Organized Crime in Chicago
Beyond the Mafia
Publication Year: 2012
Published by: University of Illinois Press
Title Page, Copyright, Dedication, Quotes
The idea for a study of organized crime in Chicago began when I was in grammar school. As a child, I had a great uncle who was not allowed to visit our home. When I asked my grandfather why we did not associate with Uncle Frank, he only replied that Uncle Frank did not work. I later found ...
This book examines organized crime in the city of Chicago from a sociological perspective. The term organized crime is used to define the political corruption that afforded protection to gambling, prostitution, and other vice activity in large American cities from the second half of the nineteenth ...
1. Explaining Organized Crime
The competing alien conspiracy and ethnic succession explanations for the emergence of organized crime in America are based upon two separate but related theories of crime: cultural deviance and social disorganization. Although they are both mainstream theories, their classification is often a ...
2. The Gem of the Prairie
In 1670 French trader Pierre Moreau built a cabin on the site where the Chicago River empties into Lake Michigan.1 The area was called chickagou (bad smell) by the Potawatomi Indians because of the aroma of the skunk cabbage that choked the bogs draining into the river. It was not until one ...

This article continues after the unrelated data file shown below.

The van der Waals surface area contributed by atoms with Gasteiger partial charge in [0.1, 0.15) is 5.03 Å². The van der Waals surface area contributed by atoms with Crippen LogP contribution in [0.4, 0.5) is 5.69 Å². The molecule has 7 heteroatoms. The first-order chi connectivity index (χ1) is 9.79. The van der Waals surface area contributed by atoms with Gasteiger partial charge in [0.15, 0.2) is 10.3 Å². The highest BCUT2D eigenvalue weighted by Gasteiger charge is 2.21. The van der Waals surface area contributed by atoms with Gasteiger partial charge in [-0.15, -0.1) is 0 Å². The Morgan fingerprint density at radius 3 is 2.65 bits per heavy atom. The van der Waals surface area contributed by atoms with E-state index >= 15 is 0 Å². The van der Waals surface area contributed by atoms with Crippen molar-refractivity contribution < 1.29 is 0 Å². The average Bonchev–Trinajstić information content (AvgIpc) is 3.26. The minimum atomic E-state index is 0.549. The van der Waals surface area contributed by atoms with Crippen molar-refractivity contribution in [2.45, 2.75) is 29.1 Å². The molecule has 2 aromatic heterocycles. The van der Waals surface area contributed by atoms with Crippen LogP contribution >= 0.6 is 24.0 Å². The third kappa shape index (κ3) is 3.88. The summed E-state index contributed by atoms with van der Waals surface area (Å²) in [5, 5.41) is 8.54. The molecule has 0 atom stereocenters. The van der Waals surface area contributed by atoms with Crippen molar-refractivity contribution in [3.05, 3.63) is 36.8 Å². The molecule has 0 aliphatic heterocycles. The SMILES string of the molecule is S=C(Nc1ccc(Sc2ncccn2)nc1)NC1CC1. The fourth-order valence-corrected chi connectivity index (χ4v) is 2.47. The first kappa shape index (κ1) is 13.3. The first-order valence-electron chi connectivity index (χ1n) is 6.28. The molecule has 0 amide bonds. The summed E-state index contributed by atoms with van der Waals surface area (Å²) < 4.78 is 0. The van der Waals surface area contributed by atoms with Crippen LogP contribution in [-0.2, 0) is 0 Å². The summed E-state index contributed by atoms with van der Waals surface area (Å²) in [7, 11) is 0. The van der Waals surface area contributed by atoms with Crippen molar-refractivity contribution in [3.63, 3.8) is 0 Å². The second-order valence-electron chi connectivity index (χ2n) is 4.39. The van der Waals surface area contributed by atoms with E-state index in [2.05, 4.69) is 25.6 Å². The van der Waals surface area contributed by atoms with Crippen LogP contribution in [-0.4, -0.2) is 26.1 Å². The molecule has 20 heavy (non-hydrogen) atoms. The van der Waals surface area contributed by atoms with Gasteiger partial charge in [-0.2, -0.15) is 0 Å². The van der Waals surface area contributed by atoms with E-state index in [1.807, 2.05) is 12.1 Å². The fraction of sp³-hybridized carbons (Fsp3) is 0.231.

3. The Black Mafia
This chapter studies the participation of African Americans in organized crime in Chicago. The history of African American involvement in organized crime is confusing, to say the least. Although a number of authors have recognized black participation in the policy (lottery) gambling racket, ...
4. The Syndicate [IncludesImage Plates]
The National Prohibition Enforcement Act ended the sale of alcoholic beverages in the United States. The enactment of Prohibition in 1920 was the result of a one-hundred-year struggle to curtail the use of alcohol by the American public. At the time of the American Revolution, alcohol was seen ...
5. The Forty-two Gang
6. The Outfit
The 1950s brought new leadership to the Capone syndicate. Things were changing. The old-timers who had known Al Capone were dead, in prison, or living in lavish suburban homes, and a new group of younger men was taking their place. These new gangsters weren’t born in Sicily, nor did they ...
7. The Outfit as a Complex Organization
Since the 1950s, sociologists have debated the structure of organized crime in American society. Two basic positions have emerged. The first portrays a nationwide association of Italian American criminals bound together by a rigid code of conduct within a rational, bureaucratic structure with an ...
8. Street Crew Neighborhoods
The connection between neighborhood areas and organized crime is well established in the criminology literature. Delinquency areas, racket subcultures, and defended neighborhoods have all been found to contribute to the continuation of traditional organized crime in American society. In ...
This study has demonstrated that traditional organized crime in America is not the result of a transplanted Sicilian Mafia but is directly related to the social conditions that were found in American society during the early years of the twentieth century. This argument is supported by the fact that ...
About the Author, Production Notes, Back Cover
Page Count: 288
Publication Year: 2012
OCLC Number: 824655084
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